Arabic: salaam aleikum

Swahili: Salama/Jambo
English: Hello

English: Hello
Bemba: Muli shani

English: Hello
Shona: Mhoroi
Ndebele: Sawubona

Source: Lonely Planet Guide Books
- Hello/Hi - Bog/Bok
- Good morning: Dobro jutro
- Bye/Goodbye: Papa/Dovidjenja
- Good evening: Dobro vecer


tags iconPodcast


Listen now:
Listen later:
sea_organ.mp3 423.9 kB
JPEG imagelatin.jpg 51.8 kB




how to greet people in HIndi

Greetings-2 Vocab & Phrases - English Meeting ESL Lesson

Greetings 1 Vocab & Phrases - English Meeting ESL Lesson

Meeting People & Exchanging Greetings - Lets Talk English speaking training institute

Greetings in China


Greeting gesture
 In China it is rude to call someone by their first name unless you've known them since childhood. In work-related situations people address each other by their title; in social situations "Mr.," Mrs.," and "Miss" are used; at home people often refer to each other by nicknames or terms of kinship. Remember, in China, the family name is first.

 Terms of kinship are often used for close non-relatives. A younger man often calls a man who is five years older than him "big brother" and someone who is considerably older "uncle." Chinese often address their friends as juniors and seniors even if they are just a few months younger or older. When a Chinese person asks someone their age they often do this so they know how to address the person.

 Chinese sometimes don't smile or exchange greeting with strangers. Smiling or being friendly to someone you don't know well is sometimes considered rude and too familiar.

 When saying goodby it is considered appropriate to give a quick bow or nod to everyone present and go. Beijingers often say goodbye to one another by saying Ju-i, which is translated both as "Take it slow" and "as one desires." The Chinese are not big on drawn out goodbyes. After finishing a meal, they often get up, thank each other, say goodbye and leave abruptly. When the Chinese say farewell after a visit or journey together, they simply go; there is "no lingering, no swapping of addresses, no reminiscences, nothing sentimental."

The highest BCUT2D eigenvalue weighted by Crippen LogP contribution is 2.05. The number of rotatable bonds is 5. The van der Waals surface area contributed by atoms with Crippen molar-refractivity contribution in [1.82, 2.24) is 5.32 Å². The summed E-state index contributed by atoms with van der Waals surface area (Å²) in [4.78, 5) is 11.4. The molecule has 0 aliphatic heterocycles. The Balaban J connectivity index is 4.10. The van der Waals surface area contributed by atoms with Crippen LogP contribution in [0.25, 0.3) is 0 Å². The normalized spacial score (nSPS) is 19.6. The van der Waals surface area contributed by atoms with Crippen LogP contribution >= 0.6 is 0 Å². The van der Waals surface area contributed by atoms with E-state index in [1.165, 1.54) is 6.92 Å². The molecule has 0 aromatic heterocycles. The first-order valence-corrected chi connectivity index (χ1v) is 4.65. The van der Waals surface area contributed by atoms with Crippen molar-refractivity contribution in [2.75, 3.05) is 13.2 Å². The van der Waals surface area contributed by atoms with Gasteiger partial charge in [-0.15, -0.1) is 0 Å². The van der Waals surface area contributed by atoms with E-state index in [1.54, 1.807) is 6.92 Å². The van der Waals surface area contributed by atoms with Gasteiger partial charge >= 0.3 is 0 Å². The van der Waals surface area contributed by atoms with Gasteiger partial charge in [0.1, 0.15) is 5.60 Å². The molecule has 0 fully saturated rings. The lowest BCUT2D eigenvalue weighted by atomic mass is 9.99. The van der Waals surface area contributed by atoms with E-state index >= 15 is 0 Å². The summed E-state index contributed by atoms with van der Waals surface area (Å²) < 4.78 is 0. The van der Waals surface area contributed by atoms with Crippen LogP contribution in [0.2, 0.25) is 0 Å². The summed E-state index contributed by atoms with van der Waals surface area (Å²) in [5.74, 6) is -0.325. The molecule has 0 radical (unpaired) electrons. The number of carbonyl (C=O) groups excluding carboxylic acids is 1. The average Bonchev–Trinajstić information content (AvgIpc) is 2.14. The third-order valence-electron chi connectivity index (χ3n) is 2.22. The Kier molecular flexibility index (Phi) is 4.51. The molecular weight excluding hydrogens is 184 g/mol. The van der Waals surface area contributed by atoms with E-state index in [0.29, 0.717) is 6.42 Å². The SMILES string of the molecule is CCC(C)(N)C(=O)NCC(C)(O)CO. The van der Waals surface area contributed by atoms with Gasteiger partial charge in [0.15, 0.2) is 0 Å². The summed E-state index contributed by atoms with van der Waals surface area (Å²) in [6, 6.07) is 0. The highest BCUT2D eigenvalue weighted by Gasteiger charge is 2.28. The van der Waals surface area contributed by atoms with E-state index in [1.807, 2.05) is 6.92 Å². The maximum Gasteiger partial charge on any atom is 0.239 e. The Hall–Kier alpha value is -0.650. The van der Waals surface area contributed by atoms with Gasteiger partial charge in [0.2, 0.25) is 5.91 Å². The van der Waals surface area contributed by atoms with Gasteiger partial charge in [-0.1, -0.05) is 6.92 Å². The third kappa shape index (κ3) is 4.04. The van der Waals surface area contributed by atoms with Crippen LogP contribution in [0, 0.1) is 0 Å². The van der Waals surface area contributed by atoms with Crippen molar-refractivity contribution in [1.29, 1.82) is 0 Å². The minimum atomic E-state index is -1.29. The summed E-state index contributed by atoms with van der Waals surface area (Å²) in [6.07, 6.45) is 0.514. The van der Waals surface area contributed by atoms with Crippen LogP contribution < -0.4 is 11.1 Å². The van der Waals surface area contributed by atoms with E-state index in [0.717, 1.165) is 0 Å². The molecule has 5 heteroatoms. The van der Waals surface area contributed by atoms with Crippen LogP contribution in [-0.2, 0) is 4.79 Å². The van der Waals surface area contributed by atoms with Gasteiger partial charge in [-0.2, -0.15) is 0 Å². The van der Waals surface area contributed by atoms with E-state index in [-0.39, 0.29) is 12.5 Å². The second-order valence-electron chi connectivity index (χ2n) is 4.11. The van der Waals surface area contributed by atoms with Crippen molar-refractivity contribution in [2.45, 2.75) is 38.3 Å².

Bowing, Touching, Clapping and Shaking Hands in China


Thank you 
 Unlike Japanese, Chinese do not necessarily bow to one another as a greeting, a parting gesture or an alternative to waving or saying "Hi." But they sometimes do. Bowing is generally reserved as a sign of respect for elders and ancestors, especially on on special holidays. When Chinese bow they make a fist with their right hand and hold it in the palm of the left at stomach level and bow slightly to deeply depending on how much respect they want to convey.

 In imperial times, visitors to the emperor were expected to drop to the floor and knock their foreheads on the floor nine times to show respect. Such kowtowing gestures are still displayed when Chinese worship at temples. Kowtowing is a powerful gesture reserved mainly for honoring the dead or offering deep respect at a temple. In the Cultural Revolution as a tool of humiliation against those who committed political crimes.”

 The Chinese have traditionally not been big hand shakers but the custom is now widely practiced among men, especially when greeting Westerners and other foreigners. Sometimes Chinese shake for too long for Western tastes and have a limp rather than firm grip. A limp handshake is regarded as a gesture of humility and respect. When a Western man meets a Chinese person, especially a woman, he should wait for the other person to offers his or her hand first, before offering to shake hands.

 With Chinese, avoid, hugs, backslapping or touching other than a handshake. Sometimes when entering a school, a meeting or a banquet, Chinese clap as a greeting. It is customary to clap in return. A soft clap, with you hands horizontal to the floor is best. Introductions are usually made with a third party. It is considered unusual for a person to walk up to a stranger and introduce himself.


Respect for Older People in China


 Many codes of behavior revolve around young people showing respect to older people. Younger people are expected to defer to older people, let them speak first, sit down after them and not contradict them. Sometime when an older person enters a room, everyone stands. People are often introduced from oldest to youngest. Sometimes people go out their way to open doors for older people and not cross their legs in front of them.

 When offering a book or paper to someone older than you, you should show respect by using two hands to present the object. On a crowded subway or bus, you should give up your seat to an elderly person.